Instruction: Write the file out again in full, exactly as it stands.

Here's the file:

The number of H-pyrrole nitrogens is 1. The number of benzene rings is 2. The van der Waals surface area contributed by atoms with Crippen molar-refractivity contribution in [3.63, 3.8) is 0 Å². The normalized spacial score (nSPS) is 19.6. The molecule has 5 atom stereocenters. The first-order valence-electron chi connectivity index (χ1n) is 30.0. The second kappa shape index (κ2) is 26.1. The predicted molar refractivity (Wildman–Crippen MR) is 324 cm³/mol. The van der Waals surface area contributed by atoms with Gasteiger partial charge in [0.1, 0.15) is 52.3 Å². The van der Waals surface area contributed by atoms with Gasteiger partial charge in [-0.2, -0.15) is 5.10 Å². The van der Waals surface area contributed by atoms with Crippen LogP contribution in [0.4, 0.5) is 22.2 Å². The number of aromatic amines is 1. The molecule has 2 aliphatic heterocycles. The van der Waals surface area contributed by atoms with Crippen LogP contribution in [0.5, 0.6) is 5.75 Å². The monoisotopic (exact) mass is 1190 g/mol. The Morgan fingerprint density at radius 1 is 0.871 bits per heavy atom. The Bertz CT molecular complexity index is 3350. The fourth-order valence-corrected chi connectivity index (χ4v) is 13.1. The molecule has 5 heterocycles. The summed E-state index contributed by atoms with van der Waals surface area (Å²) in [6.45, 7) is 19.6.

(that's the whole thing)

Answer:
The number of H-pyrrole nitrogens is 1. The number of benzene rings is 2. The van der Waals surface area contributed by atoms with Crippen molar-refractivity contribution in [3.63, 3.8) is 0 Å². The normalized spacial score (nSPS) is 19.6. The molecule has 5 atom stereocenters. The first-order valence-electron chi connectivity index (χ1n) is 30.0. The second kappa shape index (κ2) is 26.1. The predicted molar refractivity (Wildman–Crippen MR) is 324 cm³/mol. The van der Waals surface area contributed by atoms with Gasteiger partial charge in [0.1, 0.15) is 52.3 Å². The van der Waals surface area contributed by atoms with Gasteiger partial charge in [-0.2, -0.15) is 5.10 Å². The van der Waals surface area contributed by atoms with Crippen LogP contribution in [0.4, 0.5) is 22.2 Å². The number of aromatic amines is 1. The molecule has 2 aliphatic heterocycles. The van der Waals surface area contributed by atoms with Crippen LogP contribution in [0.5, 0.6) is 5.75 Å². The monoisotopic (exact) mass is 1190 g/mol. The Morgan fingerprint density at radius 1 is 0.871 bits per heavy atom. The Bertz CT molecular complexity index is 3350. The fourth-order valence-corrected chi connectivity index (χ4v) is 13.1. The molecule has 5 heterocycles. The summed E-state index contributed by atoms with van der Waals surface area (Å²) in [6.45, 7) is 19.6.